Bernhardv.Rochester German Ins. Co.

Supreme Court of Connecticut Third Judicial District, Bridgeport, October Term, 1906Dec 18, 1906
79 Conn. 388 (Conn. 1906)
79 Conn. 38865 A. 134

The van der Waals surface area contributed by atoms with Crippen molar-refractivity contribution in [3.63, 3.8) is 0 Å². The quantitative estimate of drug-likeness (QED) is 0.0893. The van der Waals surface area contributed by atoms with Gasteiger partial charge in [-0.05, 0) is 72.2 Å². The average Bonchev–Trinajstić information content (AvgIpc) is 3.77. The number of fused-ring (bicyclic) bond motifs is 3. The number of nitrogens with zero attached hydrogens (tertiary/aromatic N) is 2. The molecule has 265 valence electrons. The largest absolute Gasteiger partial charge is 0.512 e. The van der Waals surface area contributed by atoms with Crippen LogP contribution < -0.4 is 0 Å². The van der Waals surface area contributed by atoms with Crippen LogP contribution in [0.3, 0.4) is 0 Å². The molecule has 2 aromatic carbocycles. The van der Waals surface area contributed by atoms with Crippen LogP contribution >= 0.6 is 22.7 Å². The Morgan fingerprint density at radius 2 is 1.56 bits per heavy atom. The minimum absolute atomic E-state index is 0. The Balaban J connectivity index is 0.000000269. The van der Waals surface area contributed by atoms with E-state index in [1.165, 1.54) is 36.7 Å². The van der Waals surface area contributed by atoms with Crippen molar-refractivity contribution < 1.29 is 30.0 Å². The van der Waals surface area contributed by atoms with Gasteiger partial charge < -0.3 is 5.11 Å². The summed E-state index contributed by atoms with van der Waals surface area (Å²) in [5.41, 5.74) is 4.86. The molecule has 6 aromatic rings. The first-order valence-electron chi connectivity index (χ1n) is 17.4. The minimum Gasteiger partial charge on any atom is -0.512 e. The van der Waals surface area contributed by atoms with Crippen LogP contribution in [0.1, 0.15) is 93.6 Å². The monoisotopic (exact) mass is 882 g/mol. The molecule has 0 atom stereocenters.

The distinction between a waiver implied from conduct, and an estoppel in pais, oftentimes becomes so shadowy that in the law of insurance the two terms have come to be quite commonly used interchangeably. It is not necessary to plead an estoppel in pais. Notwithstanding a policy of fire insurance provides that no officer agent, or other representative of the company shall have the power to waive any requirement or condition of the policy, unless it be done in writing, the company may still be estopped from taking advantage of such provision to defeat a just claim, if the insured has been deceived and misled, as to the necessity of filing technical proofs of loss, by the statements of the general agent of the company who was charged by it with the duty of visiting the insured and adjusting the loss. Under a policy of fire insurance which requires the amount of the loss, in case of a disagreement, to be settled by arbitration, it is the duty of each party to act in good faith and make a fair effort to secure an adjustment in that way; but if the insurance company, while arbitration proceedings are pending, refuses to co-operate further with the insured in that direction, and repudiates all liability on its part, it thereupon ceases to act in good faith, and its conduct justifies the insured in bringing a suit to recover his loss. The arbitrary rule that interest upon unliquidated demands will not be allowed as damages, has never been adopted for general application by this court. Whether interest should be treated as a proper element of damage, is to be determined in view of the demands of justice rather than through the application of any arbitrary rule. In awarding damages to the insured for a loss by fire, interest may be allowed from the date when the insurance company wrongfully repudiated its liability and put an end to the pending process of adjustment prescribed by the policy.